Then it was discovered that a column of the enemy was coming at a double-quick down the Plank Road, with the evident intention of cutting us off, and General Gregg gave the order to withdraw. But the object of our attack was accomplished, General Lee’s faith in the Texas Brigade justified. The ground from which two Confederate divisions had been driven, had been recaptured, but at a terrible sacrifice, for one-half of our men were killed and wounded. Of the 207 men of the Fourth Texas that went into the action, 80 were killed or mortally wounded, and 100 wounded more or less seriously. I do not know the extent of the losses in either of the other regiments, but they were likely as great in the Fifth Texas as in the Fourth, both of which regiments crossed the Plank Road. The First Texas and Third Arkansas, however, although advancing and keeping in line with the Fourth and Fifth Texas, did not get to the Plank Road, but fought to the left of it.
The Fourth and Fifth Texas, the only regiments in danger of being cut off, fell back hurriedly, but not in confusion, and the brigade was soon in line, a couple of hundred yards in front of the battery near which General Lee came to us. As we were forming, another brigade passed over us on its way to hold the enemy in the position to which we had driven him. Ten minutes later we moved to the brow of a hill on the left, and formed in line at right angle to the general line. Then wheeling to the right, we moved down the hill, across a morass and to the summit of another elevation, where we encountered a heavy line of Yankee skirmishers, and in the fight with them lost quite a number of our men, killed and wounded. The skirmishers dispersed, other troops took our place, and we were given a long rest. That evening, though, the brigade drove back a line of skirmishers, and thus held the attention of the enemy until Anderson’s and Law’s brigades made a flank movement and captured a part of the enemy’s first line of breastworks.
I was not with the brigade in that last affair of the day. Taken sick at noon, I made my way back to the field-hospital, and was there when at 9 p. m. our division marched toward Spottsylvania Court House. Too unwell on the 7th to be fit for duty, I was in the act of leaving the hospital on the 8th to rejoin my command, when Dr. Jones forbade my going, detailed me as a nurse and ordered me to remain there until our wounded were carried back to Richmond. That was not done until the last of April, and before it was, I visited the battlefield twice, once on the 12th, and again on the 24th.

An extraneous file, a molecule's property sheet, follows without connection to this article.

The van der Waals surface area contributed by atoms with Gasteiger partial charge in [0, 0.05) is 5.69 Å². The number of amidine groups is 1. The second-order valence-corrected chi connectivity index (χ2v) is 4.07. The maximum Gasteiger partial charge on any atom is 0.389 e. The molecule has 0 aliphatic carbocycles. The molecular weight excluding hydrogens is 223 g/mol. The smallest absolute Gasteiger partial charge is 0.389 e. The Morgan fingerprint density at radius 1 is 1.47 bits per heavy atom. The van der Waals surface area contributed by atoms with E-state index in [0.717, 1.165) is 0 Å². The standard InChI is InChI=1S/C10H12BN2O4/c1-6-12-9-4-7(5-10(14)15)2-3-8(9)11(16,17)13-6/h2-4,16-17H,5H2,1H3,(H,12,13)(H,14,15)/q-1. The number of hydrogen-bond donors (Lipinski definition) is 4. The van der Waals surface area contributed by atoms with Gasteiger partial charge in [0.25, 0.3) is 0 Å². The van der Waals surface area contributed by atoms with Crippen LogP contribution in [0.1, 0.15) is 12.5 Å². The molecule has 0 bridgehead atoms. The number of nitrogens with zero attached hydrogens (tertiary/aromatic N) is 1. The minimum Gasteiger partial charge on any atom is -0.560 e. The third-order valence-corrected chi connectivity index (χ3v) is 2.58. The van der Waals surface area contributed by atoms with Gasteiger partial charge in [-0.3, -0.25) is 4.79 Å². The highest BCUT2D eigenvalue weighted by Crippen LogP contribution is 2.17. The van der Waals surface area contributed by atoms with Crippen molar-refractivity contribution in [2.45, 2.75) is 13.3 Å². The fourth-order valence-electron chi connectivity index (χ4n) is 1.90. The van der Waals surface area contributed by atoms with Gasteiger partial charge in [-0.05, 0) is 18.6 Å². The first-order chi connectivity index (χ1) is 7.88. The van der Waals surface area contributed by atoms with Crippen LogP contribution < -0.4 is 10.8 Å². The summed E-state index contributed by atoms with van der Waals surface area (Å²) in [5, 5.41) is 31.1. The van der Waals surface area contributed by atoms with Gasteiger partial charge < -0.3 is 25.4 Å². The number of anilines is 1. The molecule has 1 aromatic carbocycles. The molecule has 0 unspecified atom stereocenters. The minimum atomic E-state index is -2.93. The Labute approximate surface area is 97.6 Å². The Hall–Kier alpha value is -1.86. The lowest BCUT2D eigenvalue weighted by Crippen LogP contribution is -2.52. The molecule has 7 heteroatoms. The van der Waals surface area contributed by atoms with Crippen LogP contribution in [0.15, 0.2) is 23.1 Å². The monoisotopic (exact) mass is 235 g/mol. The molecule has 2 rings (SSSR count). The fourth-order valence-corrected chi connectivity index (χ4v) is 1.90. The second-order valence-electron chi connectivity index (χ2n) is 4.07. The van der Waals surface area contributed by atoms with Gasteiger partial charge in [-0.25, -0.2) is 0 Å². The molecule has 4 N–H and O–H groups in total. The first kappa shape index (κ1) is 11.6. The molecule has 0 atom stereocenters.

At the time of the first visit, its aspect was terrible and sickening. The stench from the putrefying corpses and carcasses of the thousands of men and horses that lay in every conceivable shape and position on the ground, pervaded the air and made impossible any long stay in the gloomy shades of the veritable wilderness in which the battle was waged. All the Confederate dead that could be found had been buried, but the Yankees had not buried a tenth of their dead.
Vast quantities of clothing, ammunition and arms lay strewn over acres of ground, the enemy, seemingly, having abandoned the field in too great haste to remove them. I counted five lines of breastworks that had been erected for the defence of the Union Army—one, immediately in front of our only line of entrenchments, and the others in rear of that one, at distances of from fifty to a hundred yards apart. In front of the first line the timber had been cleared off for a distance of fifty yards or more. At places, I saw acres of ground, the trees on which were riddled with bullets, and on several portions of the field where small timber and undergrowth only grew, the trees were actually cut in two, and the undergrowth topped at about the height of a man’s head.
The bodies of our Texas boys, brave fellows all, who had fallen, had been gathered together and buried under a large tree by the side of the Plank Road. Although one large opening in the earth received them, at the head of each was placed a board with his name rudely carved on it, while nailed to a tree nearer the road was another board on which were carved the simple but eloquent words, ‘Texas Dead.’